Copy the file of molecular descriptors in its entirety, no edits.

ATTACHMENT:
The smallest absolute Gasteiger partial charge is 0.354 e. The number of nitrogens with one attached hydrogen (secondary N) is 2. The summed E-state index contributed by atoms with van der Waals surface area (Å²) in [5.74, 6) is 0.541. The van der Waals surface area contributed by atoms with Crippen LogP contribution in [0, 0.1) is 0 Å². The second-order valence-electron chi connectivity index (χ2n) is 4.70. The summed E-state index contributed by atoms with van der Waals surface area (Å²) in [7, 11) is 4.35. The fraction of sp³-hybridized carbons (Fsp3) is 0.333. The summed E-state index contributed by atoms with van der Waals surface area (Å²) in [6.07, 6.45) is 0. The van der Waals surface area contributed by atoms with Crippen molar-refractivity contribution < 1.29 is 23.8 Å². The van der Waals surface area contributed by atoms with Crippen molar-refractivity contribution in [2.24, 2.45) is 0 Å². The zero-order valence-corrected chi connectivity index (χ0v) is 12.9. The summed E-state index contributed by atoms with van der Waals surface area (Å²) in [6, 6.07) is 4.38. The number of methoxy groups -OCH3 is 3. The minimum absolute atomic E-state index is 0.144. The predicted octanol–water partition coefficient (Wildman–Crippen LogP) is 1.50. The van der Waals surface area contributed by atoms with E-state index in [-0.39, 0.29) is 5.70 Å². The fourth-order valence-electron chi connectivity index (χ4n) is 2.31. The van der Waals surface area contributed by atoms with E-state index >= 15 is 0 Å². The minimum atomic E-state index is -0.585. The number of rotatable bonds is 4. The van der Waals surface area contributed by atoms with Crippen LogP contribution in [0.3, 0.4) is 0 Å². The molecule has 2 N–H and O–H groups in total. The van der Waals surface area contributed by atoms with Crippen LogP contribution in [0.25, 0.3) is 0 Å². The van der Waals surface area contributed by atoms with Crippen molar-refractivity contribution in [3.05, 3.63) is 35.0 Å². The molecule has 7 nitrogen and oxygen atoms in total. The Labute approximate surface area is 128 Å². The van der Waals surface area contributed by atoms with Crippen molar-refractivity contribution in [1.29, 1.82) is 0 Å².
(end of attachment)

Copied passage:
The smallest absolute Gasteiger partial charge is 0.354 e. The number of nitrogens with one attached hydrogen (secondary N) is 2. The summed E-state index contributed by atoms with van der Waals surface area (Å²) in [5.74, 6) is 0.541. The van der Waals surface area contributed by atoms with Crippen LogP contribution in [0, 0.1) is 0 Å². The second-order valence-electron chi connectivity index (χ2n) is 4.70. The summed E-state index contributed by atoms with van der Waals surface area (Å²) in [7, 11) is 4.35. The fraction of sp³-hybridized carbons (Fsp3) is 0.333. The summed E-state index contributed by atoms with van der Waals surface area (Å²) in [6.07, 6.45) is 0. The van der Waals surface area contributed by atoms with Crippen molar-refractivity contribution < 1.29 is 23.8 Å². The van der Waals surface area contributed by atoms with Crippen molar-refractivity contribution in [2.24, 2.45) is 0 Å². The zero-order valence-corrected chi connectivity index (χ0v) is 12.9. The summed E-state index contributed by atoms with van der Waals surface area (Å²) in [6, 6.07) is 4.38. The number of methoxy groups -OCH3 is 3. The minimum absolute atomic E-state index is 0.144. The predicted octanol–water partition coefficient (Wildman–Crippen LogP) is 1.50. The van der Waals surface area contributed by atoms with E-state index in [-0.39, 0.29) is 5.70 Å². The fourth-order valence-electron chi connectivity index (χ4n) is 2.31. The van der Waals surface area contributed by atoms with E-state index >= 15 is 0 Å². The minimum atomic E-state index is -0.585. The number of rotatable bonds is 4. The van der Waals surface area contributed by atoms with Crippen LogP contribution in [0.3, 0.4) is 0 Å². The molecule has 2 N–H and O–H groups in total. The van der Waals surface area contributed by atoms with Crippen LogP contribution in [0.25, 0.3) is 0 Å². The van der Waals surface area contributed by atoms with Crippen molar-refractivity contribution in [3.05, 3.63) is 35.0 Å². The molecule has 7 nitrogen and oxygen atoms in total. The Labute approximate surface area is 128 Å². The van der Waals surface area contributed by atoms with Crippen molar-refractivity contribution in [1.29, 1.82) is 0 Å².